When you’re working with a vocal-oriented artist or group, time is a major factor. A fix for placing a vocal in a group is to assign all instrumentation to two groups so that the stereo image remains the same as it was in the stereo bus. Bring those up to two group-out masters panned hard-left/right. Leave all of your vocals, lead and backgrounds on the stereo bus. Insert a digital delay on the left and right of that stereo group and increase the delay setting between 2 and 6 ms for left and right. (Remember to turn off any feedback gain settings.) You can then tune the distance between the band and your vocals. Then, time-delay your entire P.A. back to the drums using the delay inside the house crossover or EQ.
With the SiDD software for the XTA DP324, I can pull up each channel individually in my laptop and fine-tune it to each vocalist’s specific needs. For instance, when I identify very particular frequency points in a singer’s voice, such as 2.5 kHz or 3 kHz that are accentuated when they hit certain levels, using the dynamic EQ feature, I can attenuate exactly those frequency points without deleting that frequency content when the level falls below threshold. The memory presets are also valuable for the bass vocal artist, allowing settings for each bass vocal application, as well as the artist switching to lead vocal on certain songs. I route the extra output from that particular channel on the SiDD to a separate channel on the mix console, which assists in the cue/listen function.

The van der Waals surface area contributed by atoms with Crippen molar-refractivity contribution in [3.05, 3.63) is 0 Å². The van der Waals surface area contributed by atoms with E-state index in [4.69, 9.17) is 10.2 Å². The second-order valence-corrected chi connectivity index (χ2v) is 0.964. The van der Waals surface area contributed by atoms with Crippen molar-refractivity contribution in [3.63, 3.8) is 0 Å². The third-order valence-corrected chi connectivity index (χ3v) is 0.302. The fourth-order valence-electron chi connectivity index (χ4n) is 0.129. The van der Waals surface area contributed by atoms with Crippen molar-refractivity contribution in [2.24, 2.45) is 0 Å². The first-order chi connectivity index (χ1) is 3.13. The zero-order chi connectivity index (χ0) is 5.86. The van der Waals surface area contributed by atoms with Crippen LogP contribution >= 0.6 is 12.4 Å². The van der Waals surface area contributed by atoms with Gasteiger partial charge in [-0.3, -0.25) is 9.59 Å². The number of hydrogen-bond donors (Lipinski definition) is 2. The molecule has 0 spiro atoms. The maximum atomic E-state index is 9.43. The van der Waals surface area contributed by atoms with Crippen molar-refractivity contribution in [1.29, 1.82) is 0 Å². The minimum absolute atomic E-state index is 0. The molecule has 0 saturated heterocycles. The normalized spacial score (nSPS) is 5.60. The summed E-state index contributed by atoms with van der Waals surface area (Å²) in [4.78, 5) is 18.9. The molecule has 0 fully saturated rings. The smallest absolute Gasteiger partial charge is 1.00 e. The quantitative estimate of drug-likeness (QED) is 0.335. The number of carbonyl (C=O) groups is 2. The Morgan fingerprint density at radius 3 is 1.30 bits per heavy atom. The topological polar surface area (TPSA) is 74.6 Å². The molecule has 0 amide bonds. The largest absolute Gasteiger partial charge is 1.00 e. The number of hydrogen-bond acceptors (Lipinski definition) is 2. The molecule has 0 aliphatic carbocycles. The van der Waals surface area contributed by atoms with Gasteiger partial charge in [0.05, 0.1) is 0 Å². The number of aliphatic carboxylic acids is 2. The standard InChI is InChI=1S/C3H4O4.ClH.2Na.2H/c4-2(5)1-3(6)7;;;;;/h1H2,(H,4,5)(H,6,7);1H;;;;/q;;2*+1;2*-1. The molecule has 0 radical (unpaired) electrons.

We have all faced the problem at some point in our career where your vocal mics are grabbing a lot of the backline and cymbals from the kit. A cool little problem-solver for this is to use a product called Mic-Mute (www.micmute.com). These are infrared-activated gates that plug in between the microphone and the cable right at the mic stand. They are easily adjustable with trim pots for threshold and decay, and they also run off of phantom power. These are great for cleaning up your mix. I’ve had great success with these with a number of bands — especially when a singer or guitar player stands in the center of the stage in front of the drum kit.
—Fabrizio Del Monte
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